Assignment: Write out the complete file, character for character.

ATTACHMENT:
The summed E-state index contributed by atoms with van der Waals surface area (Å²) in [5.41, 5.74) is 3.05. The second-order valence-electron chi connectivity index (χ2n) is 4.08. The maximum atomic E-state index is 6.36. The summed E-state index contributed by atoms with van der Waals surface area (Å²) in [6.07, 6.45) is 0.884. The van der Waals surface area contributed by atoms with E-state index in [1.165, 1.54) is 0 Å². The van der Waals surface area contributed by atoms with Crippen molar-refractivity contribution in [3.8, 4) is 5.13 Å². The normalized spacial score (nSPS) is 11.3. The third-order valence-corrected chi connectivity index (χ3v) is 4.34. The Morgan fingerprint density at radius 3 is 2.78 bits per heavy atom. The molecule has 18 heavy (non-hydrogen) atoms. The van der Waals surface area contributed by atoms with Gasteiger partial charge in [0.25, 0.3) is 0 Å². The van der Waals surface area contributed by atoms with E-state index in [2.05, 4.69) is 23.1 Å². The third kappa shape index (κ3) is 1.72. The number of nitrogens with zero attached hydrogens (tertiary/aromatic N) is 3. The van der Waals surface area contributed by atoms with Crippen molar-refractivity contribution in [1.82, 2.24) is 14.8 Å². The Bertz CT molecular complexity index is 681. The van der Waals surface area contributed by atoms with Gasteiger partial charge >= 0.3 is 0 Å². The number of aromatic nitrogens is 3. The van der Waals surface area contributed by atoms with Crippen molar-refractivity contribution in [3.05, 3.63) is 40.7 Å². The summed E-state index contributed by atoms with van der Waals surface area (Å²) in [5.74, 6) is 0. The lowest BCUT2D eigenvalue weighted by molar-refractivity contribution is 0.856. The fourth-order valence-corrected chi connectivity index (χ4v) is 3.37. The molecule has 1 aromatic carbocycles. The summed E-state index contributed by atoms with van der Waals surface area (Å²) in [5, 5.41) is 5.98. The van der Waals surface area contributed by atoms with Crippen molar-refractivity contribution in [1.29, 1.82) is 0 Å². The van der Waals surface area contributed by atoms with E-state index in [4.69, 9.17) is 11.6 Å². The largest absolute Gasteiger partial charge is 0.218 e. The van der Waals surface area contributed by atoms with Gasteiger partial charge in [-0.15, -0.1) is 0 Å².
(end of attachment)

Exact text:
The summed E-state index contributed by atoms with van der Waals surface area (Å²) in [5.41, 5.74) is 3.05. The second-order valence-electron chi connectivity index (χ2n) is 4.08. The maximum atomic E-state index is 6.36. The summed E-state index contributed by atoms with van der Waals surface area (Å²) in [6.07, 6.45) is 0.884. The van der Waals surface area contributed by atoms with E-state index in [1.165, 1.54) is 0 Å². The van der Waals surface area contributed by atoms with Crippen molar-refractivity contribution in [3.8, 4) is 5.13 Å². The normalized spacial score (nSPS) is 11.3. The third-order valence-corrected chi connectivity index (χ3v) is 4.34. The Morgan fingerprint density at radius 3 is 2.78 bits per heavy atom. The molecule has 18 heavy (non-hydrogen) atoms. The van der Waals surface area contributed by atoms with Gasteiger partial charge in [0.25, 0.3) is 0 Å². The van der Waals surface area contributed by atoms with E-state index in [2.05, 4.69) is 23.1 Å². The third kappa shape index (κ3) is 1.72. The number of nitrogens with zero attached hydrogens (tertiary/aromatic N) is 3. The van der Waals surface area contributed by atoms with Crippen molar-refractivity contribution in [1.82, 2.24) is 14.8 Å². The Bertz CT molecular complexity index is 681. The van der Waals surface area contributed by atoms with Gasteiger partial charge >= 0.3 is 0 Å². The number of aromatic nitrogens is 3. The van der Waals surface area contributed by atoms with Crippen molar-refractivity contribution in [3.05, 3.63) is 40.7 Å². The summed E-state index contributed by atoms with van der Waals surface area (Å²) in [5.74, 6) is 0. The lowest BCUT2D eigenvalue weighted by molar-refractivity contribution is 0.856. The fourth-order valence-corrected chi connectivity index (χ4v) is 3.37. The molecule has 1 aromatic carbocycles. The summed E-state index contributed by atoms with van der Waals surface area (Å²) in [5, 5.41) is 5.98. The van der Waals surface area contributed by atoms with Crippen molar-refractivity contribution in [1.29, 1.82) is 0 Å². The van der Waals surface area contributed by atoms with E-state index in [4.69, 9.17) is 11.6 Å². The largest absolute Gasteiger partial charge is 0.218 e. The van der Waals surface area contributed by atoms with Gasteiger partial charge in [-0.15, -0.1) is 0 Å².